Based in Michael Baker’s Moon Township office since 2003, his work revolves around Section 106 compliance, historic context studies, National Register of Historic Places nominations, historic architecture surveys, state inventory form preparation, criteria of effects evaluations, and other aspects of compliance regarding historic buildings and resources. Some of his prominent projects include National Register nominations for the Strip Historic District and the Lawrenceville Historic District, Historic American Engineering Record documentation for the Civic Arena, and historic architectural inventories for seven Pittsburgh neighborhoods.
A native of San Diego, Mr. Belfast holds a Bachelor’s Degree in English from Duke University and a Master of Arts degree in History from Carnegie Mellon University.
This lecture is FREE and open to the public. RSVPs are appreciated: email@example.com or (412) 471-5808 x 527.
Presented as Part of the Community Support Art Series
This contemporary opera takes place in a dystopian future, where humans cause the extinction of nearly all animals and must use people to replace their sacred pets. To protect their status and religious values, three sisters hire a guardian of faith who dresses and lives as a dog. As their spiritual leader, the Winter Dog incites change— but not in the way they expect.
Northside residents and workers can in for free by using the coupon code:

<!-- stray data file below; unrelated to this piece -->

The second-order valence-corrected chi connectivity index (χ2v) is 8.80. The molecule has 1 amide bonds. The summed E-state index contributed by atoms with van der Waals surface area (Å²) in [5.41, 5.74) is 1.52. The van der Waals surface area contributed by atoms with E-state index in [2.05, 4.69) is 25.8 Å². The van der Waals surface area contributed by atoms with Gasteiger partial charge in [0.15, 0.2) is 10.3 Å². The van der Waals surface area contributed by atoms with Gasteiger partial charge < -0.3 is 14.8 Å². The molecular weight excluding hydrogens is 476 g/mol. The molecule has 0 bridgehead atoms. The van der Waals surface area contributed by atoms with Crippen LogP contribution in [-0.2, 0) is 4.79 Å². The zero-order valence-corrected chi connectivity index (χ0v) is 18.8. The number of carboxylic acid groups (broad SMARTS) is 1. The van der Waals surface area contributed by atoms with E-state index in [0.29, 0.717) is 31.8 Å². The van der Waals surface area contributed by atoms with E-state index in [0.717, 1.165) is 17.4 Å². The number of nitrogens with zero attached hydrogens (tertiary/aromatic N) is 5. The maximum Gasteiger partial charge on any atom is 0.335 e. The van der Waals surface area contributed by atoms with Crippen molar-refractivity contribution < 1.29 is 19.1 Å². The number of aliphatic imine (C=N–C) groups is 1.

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Presented by Front Porch Theatricals
A sweeping tale of love and redemption set against the rich backdrop of the American South in the 1920s and ’40s. When literary editor Alice Murphy meets a young soldier and author just home from World War II, he awakens her longing for the child she once lost. Haunted by their unique connection, Alice sets out on a journey to understand her past – and what she finds transforms both of their lives.
Northside residents and workers receive $10 off admission on Sunday, May 19 & Thursday, May 23 by using the coupon code:
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NAMI Keystone Pennsylvania Presents
Stories That Heal
Thursday, May 30th
Stories That Heal — presented by NAMI Keystone Pennsylvania — returns with their monthly reading series highlighting local authors who live with and/or have a loved one who lives with mental health conditions. Their stories promote empathy, foster resilience and uncover the truths about living with a mental health diagnosis.